“We probably should have packed up five years before, but you know what it is. You’re so emotionally involved with it, as well as financially, you think we’ll carry on a bit longer,” he said.
After packing up the cows, they decided to build up the poultry enterprise, starting with turkeys for the Christmas market. They also went into Countryside Stewardship, something their landlord was very keen on.
Camping and selling direct
In 2002 they started the campsite, becoming part of the Camping and Caravanning Club as a quick and easy route to get going.
“In those days there were no websites and camping wasn’t that popular,” said Richard.
They were listed on a National Trust leaflet of places to go and started getting bookings over the phone. The first few years were a slow burn, with the income barely covering the cost of topping the field and with Richard spending much of his time cleaning portable toilets.
Then in 2008, during the credit crunch, camping began to get a bit more popular. A few websites such as Pitchup and Camping Ninja set up. Charlie listed their site on all the platforms and things began to pick up. The Olympic year was good as they were inundated with cycling clubs that came to watch the peloton pass by the farm entrance.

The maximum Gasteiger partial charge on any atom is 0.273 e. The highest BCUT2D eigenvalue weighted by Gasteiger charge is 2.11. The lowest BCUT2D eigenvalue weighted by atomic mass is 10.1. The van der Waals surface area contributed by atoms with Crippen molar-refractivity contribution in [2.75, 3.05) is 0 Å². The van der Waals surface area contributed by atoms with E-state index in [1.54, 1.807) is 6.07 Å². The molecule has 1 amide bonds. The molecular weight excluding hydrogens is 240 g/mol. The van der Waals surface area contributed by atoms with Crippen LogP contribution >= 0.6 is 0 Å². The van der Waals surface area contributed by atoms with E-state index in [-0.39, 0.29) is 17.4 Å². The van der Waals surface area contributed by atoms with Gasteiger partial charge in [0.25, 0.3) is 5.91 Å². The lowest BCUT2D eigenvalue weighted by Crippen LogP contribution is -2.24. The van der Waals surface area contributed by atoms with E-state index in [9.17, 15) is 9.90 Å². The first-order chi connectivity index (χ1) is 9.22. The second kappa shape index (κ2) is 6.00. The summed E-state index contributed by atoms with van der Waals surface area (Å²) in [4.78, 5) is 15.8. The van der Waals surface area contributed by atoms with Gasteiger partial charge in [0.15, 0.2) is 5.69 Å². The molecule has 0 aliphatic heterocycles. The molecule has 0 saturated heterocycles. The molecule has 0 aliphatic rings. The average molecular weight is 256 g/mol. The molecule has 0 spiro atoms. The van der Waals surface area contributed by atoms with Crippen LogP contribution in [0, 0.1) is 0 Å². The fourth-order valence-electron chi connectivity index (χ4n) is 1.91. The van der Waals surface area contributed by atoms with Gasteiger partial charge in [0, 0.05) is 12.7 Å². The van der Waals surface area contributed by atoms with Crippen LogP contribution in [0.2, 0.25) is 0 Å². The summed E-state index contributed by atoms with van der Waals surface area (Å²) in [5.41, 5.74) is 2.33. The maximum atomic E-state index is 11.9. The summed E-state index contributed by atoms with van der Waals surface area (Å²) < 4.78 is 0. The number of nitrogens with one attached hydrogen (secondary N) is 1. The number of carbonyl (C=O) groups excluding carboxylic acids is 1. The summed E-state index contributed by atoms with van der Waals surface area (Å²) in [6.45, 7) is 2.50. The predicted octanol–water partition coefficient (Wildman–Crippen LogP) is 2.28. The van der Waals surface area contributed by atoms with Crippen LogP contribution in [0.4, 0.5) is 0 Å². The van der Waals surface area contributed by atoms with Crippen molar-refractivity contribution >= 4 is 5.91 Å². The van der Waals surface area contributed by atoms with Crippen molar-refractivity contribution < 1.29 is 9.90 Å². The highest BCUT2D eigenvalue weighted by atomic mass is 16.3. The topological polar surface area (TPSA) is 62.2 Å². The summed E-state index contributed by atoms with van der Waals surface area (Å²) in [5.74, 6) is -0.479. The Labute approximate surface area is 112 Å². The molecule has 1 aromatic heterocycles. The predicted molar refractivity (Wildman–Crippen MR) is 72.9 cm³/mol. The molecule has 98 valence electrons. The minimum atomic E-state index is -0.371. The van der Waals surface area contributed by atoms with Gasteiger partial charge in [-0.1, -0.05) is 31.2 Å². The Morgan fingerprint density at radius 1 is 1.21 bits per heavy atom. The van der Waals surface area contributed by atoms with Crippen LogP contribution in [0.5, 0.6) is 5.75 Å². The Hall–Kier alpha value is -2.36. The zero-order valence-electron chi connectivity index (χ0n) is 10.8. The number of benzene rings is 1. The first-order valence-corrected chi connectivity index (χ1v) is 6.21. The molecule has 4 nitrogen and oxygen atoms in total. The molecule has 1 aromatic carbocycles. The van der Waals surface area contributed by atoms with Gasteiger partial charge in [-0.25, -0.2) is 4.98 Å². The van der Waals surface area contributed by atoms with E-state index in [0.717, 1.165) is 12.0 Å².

As demand grew, they successfully managed to get retrospective planning permission for a campsite with a maximum capacity of 250 adults per night (though they are operating well below this capacity at present). They upgraded their facilities by installing a septic tank to serve a prefab toilet and wash block.
More recently, in 2017 they obtained permission and LEADER funding to convert a couple of their old farm buildings into a permanent toilet and shower block, together with a new farm shop.
“It’s all come together really. We’re just so lucky as we’re in the right place at the right time. If you’d said to my father 30 years ago that we would be operating this sort of facility he wouldn’t have believed you,” added Richard.
Amy and Phil have since developed a website where most campsite bookings are taken. They also use social media to promote the farm, with Amy regularly posting pictures of farm life on Instagram and Facebook.
“It’s quite incredible. One year, the first day we let the geese out Amy put a video on Facebook and it got 15,000 likes,” Richard added.
The campsite now accounts for around a third of their annual income.
We hop in Richard’s pickup truck and drive down to his main poultry field. In it are a dozen or more chicken sheds on skids (to make them easy to move) with chickens roaming out on grass. One shed is home to egg layers but the majority are his broilers.
He opens the door to one of the sheds to show me a recent batch of chicks under heat.